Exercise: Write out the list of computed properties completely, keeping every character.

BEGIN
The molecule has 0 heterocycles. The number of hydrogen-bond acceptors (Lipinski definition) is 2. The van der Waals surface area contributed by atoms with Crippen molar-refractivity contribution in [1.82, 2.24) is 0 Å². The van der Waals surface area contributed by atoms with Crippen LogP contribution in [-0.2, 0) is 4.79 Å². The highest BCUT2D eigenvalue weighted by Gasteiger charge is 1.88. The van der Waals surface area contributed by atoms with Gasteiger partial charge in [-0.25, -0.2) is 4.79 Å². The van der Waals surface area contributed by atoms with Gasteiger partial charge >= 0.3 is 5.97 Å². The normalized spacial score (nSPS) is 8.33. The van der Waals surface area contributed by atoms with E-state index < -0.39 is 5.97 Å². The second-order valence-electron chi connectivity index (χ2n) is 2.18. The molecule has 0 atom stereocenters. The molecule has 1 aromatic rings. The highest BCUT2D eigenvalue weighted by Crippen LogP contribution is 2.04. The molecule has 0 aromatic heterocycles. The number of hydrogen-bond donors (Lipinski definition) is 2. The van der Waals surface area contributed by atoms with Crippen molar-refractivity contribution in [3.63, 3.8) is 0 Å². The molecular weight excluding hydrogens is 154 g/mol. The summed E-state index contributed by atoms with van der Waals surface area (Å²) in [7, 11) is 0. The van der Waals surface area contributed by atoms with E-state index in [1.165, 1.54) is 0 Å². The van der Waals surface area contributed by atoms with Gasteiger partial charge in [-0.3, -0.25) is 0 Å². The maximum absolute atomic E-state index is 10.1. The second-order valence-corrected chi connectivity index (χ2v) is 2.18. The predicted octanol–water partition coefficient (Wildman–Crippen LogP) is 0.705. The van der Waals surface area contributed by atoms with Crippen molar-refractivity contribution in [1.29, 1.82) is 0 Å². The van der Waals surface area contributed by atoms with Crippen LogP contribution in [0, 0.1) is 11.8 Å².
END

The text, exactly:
The molecule has 0 heterocycles. The number of hydrogen-bond acceptors (Lipinski definition) is 2. The van der Waals surface area contributed by atoms with Crippen molar-refractivity contribution in [1.82, 2.24) is 0 Å². The van der Waals surface area contributed by atoms with Crippen LogP contribution in [-0.2, 0) is 4.79 Å². The highest BCUT2D eigenvalue weighted by Gasteiger charge is 1.88. The van der Waals surface area contributed by atoms with Gasteiger partial charge in [-0.25, -0.2) is 4.79 Å². The van der Waals surface area contributed by atoms with Gasteiger partial charge >= 0.3 is 5.97 Å². The normalized spacial score (nSPS) is 8.33. The van der Waals surface area contributed by atoms with E-state index < -0.39 is 5.97 Å². The second-order valence-electron chi connectivity index (χ2n) is 2.18. The molecule has 0 atom stereocenters. The molecule has 1 aromatic rings. The highest BCUT2D eigenvalue weighted by Crippen LogP contribution is 2.04. The molecule has 0 aromatic heterocycles. The number of hydrogen-bond donors (Lipinski definition) is 2. The van der Waals surface area contributed by atoms with Crippen molar-refractivity contribution in [3.63, 3.8) is 0 Å². The molecular weight excluding hydrogens is 154 g/mol. The summed E-state index contributed by atoms with van der Waals surface area (Å²) in [7, 11) is 0. The van der Waals surface area contributed by atoms with E-state index in [1.165, 1.54) is 0 Å². The van der Waals surface area contributed by atoms with Gasteiger partial charge in [-0.3, -0.25) is 0 Å². The maximum absolute atomic E-state index is 10.1. The second-order valence-corrected chi connectivity index (χ2v) is 2.18. The predicted octanol–water partition coefficient (Wildman–Crippen LogP) is 0.705. The van der Waals surface area contributed by atoms with Crippen molar-refractivity contribution in [1.29, 1.82) is 0 Å². The van der Waals surface area contributed by atoms with Crippen LogP contribution in [0, 0.1) is 11.8 Å².